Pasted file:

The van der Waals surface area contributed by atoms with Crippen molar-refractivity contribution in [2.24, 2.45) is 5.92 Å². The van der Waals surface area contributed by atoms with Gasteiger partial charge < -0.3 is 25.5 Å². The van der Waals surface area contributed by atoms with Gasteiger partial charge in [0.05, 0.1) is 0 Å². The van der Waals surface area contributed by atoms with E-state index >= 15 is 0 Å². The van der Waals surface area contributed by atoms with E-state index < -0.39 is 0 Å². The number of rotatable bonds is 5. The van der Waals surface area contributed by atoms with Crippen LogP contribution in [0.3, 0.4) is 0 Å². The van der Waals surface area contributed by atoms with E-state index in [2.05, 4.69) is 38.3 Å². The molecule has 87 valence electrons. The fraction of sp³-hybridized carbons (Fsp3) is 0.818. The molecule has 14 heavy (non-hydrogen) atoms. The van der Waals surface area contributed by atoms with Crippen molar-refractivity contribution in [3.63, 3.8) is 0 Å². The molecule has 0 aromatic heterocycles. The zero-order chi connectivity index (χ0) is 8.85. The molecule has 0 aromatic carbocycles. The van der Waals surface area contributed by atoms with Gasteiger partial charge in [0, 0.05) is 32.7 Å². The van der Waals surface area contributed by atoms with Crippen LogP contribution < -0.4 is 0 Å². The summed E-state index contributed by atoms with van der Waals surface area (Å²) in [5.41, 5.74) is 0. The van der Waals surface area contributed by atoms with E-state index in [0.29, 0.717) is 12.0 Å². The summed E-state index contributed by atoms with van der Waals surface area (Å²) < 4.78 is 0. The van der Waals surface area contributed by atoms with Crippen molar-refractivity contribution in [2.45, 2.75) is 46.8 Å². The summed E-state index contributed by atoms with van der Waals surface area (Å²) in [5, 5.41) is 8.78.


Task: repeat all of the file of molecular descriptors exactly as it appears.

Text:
The van der Waals surface area contributed by atoms with Crippen molar-refractivity contribution in [2.24, 2.45) is 5.92 Å². The van der Waals surface area contributed by atoms with Gasteiger partial charge < -0.3 is 25.5 Å². The van der Waals surface area contributed by atoms with Gasteiger partial charge in [0.05, 0.1) is 0 Å². The van der Waals surface area contributed by atoms with E-state index >= 15 is 0 Å². The van der Waals surface area contributed by atoms with E-state index < -0.39 is 0 Å². The number of rotatable bonds is 5. The van der Waals surface area contributed by atoms with Crippen LogP contribution in [0.3, 0.4) is 0 Å². The van der Waals surface area contributed by atoms with E-state index in [2.05, 4.69) is 38.3 Å². The molecule has 87 valence electrons. The fraction of sp³-hybridized carbons (Fsp3) is 0.818. The molecule has 14 heavy (non-hydrogen) atoms. The van der Waals surface area contributed by atoms with Crippen molar-refractivity contribution in [3.63, 3.8) is 0 Å². The molecule has 0 aromatic heterocycles. The zero-order chi connectivity index (χ0) is 8.85. The molecule has 0 aromatic carbocycles. The van der Waals surface area contributed by atoms with Gasteiger partial charge in [0, 0.05) is 32.7 Å². The van der Waals surface area contributed by atoms with Crippen LogP contribution < -0.4 is 0 Å². The summed E-state index contributed by atoms with van der Waals surface area (Å²) in [5.41, 5.74) is 0. The van der Waals surface area contributed by atoms with E-state index in [0.29, 0.717) is 12.0 Å². The summed E-state index contributed by atoms with van der Waals surface area (Å²) < 4.78 is 0. The van der Waals surface area contributed by atoms with Crippen molar-refractivity contribution in [2.45, 2.75) is 46.8 Å². The summed E-state index contributed by atoms with van der Waals surface area (Å²) in [5, 5.41) is 8.78.